Tony Giles is an amazing individual.
Appropriately enough, I first met Tony on a flight high above the desert of the middle east. As fellow travellers, we found ourselves comparing notes at 34,000 feet about which countries we had visited so far. It was a conversation I was able to continue when he recently came to visit Mauritius.
Some years ago, after completing his Masters Degree in Transatlantic Studies (which personally I struggle to spell, let alone study) he faced the same dilemma as many other students considering life after their studies, what to do next. Whilst most of his university peers turned towards the corporate world, Tony instinctively knew that wasn’t for him and instead decided to take some time out to explore the world. One trip led to another, one country led to the another, until the thought occurred to him that perhaps he should simply visit every country in the world!
Simple or not, that is exactly what he has spent pretty much the last decade doing, as he has gradually made his way across the globe. To date he has travelled to 140 counties, visited all fifty states of the USA, crossed the Artic Circle and stepped foot on the least hospitable continent on the planet, Antartica.
Such a voyage would be daunting enough for most people, but Tony is completely blind and is 80% deaf in both ears.
As someone who has travelled extensively myself, I know just how challenging it can be to find yourself in the middle of a foreign land, unable to speak the language, unfamiliar with the local culture, and unsure which direction to travel. And I am not disabled. Tony has been travelling, by himself, with a disability most of us can hardly begin to comprehend.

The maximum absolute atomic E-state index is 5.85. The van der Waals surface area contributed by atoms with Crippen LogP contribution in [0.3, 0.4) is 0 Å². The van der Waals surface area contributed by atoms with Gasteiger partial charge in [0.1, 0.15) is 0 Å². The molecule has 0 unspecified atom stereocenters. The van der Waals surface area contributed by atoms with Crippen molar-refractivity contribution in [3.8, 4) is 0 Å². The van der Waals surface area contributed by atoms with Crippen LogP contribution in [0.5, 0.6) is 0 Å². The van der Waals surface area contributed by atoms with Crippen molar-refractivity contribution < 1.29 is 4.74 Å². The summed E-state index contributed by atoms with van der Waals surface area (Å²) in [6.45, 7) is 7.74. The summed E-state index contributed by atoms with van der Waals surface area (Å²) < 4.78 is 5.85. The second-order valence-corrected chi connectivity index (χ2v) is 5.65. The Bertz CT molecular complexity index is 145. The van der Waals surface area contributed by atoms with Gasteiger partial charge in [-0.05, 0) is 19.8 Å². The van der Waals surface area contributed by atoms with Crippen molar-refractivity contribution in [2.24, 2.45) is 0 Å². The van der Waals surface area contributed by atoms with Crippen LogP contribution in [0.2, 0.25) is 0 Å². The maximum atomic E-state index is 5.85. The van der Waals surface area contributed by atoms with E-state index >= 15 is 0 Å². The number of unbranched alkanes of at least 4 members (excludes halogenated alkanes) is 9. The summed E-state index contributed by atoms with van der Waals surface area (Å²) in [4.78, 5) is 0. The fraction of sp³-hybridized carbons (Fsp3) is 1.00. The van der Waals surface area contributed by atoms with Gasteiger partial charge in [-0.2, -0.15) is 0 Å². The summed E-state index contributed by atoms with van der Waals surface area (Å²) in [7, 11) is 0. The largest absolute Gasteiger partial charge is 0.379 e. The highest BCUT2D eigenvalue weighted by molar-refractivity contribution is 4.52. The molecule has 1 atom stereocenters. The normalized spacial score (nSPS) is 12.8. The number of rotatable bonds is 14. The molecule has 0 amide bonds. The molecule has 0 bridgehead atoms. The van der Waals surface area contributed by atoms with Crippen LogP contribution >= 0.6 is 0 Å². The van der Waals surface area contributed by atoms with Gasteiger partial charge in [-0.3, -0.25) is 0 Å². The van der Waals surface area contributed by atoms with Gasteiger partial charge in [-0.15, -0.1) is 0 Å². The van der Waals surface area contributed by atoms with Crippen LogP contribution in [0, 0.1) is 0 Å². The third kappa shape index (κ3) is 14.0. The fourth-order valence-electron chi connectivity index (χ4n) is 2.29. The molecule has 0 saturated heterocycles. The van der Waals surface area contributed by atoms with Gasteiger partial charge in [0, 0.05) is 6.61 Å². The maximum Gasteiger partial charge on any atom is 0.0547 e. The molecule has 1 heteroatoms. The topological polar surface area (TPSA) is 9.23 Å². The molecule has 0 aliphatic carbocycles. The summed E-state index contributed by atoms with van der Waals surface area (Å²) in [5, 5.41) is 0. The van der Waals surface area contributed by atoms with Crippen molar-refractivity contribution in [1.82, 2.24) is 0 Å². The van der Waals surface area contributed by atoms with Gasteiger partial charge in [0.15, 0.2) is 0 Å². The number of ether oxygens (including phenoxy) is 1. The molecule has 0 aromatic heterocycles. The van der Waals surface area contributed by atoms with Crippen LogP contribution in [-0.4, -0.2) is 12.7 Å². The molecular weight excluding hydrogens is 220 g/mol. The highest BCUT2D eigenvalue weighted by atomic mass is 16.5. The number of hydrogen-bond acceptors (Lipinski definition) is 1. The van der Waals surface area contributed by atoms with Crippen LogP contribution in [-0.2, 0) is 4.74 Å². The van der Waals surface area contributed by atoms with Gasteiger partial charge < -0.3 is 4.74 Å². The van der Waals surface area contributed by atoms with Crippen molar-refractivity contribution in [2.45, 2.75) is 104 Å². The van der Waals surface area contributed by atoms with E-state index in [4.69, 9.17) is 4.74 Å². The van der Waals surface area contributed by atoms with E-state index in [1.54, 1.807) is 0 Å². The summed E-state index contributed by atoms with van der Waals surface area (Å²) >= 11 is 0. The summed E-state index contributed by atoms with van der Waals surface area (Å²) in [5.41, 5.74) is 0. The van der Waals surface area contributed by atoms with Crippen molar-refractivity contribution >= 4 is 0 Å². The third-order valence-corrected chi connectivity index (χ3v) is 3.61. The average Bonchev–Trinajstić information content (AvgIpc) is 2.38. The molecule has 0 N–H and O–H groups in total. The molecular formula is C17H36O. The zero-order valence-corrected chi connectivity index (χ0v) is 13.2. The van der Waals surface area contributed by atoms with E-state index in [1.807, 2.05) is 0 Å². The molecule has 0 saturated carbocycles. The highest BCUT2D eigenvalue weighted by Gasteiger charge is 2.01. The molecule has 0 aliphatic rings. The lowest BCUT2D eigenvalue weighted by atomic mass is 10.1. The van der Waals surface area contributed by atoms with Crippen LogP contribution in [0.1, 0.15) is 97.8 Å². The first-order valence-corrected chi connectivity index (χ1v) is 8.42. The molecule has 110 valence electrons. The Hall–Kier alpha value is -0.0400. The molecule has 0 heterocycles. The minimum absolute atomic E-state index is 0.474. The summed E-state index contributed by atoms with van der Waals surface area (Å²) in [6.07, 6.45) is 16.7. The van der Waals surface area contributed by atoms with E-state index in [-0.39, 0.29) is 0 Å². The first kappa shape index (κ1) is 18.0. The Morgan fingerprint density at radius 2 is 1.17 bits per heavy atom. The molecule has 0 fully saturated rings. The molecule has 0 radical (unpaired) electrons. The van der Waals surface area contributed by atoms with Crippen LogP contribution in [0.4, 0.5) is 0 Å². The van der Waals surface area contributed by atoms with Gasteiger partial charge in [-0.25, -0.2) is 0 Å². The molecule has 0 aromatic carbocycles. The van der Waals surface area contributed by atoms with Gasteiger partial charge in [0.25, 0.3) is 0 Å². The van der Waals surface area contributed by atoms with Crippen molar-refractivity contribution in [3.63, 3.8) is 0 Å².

All of this got me to thinking, what does disability even mean anyway?
The very word suggests an inability to do something, but over the course of my own travels I have met disabled swimmers who can swim a lot faster than I can. I have met disabled runners who can run a lot faster than I can. And now I have met a disabled traveller who has travelled a lot further than I have. So what exactly are their so-called disabilities meant to be preventing these people from doing?
Perhaps the issue here is actually one of language. Instead of thinking in terms of someone being disabled, I wonder whether it would be more appropriate to consider them differently-abled? In that respect, perhaps we are all differently-abled in our own way, each of us having to deal with the challenges of life based on our own personal circumstances.
Unfortunately Tony was only in Mauritius for a short while, and as I dropped him back to the airport, I was struck by something a friendly staff member said when looking at his passport. “Would you like some help to find your way around?” the staff member asked. “No thank you,” was Tony’s upbeat reply, “this is my 141st country and I have managed just fine so far”.
So much for his disability.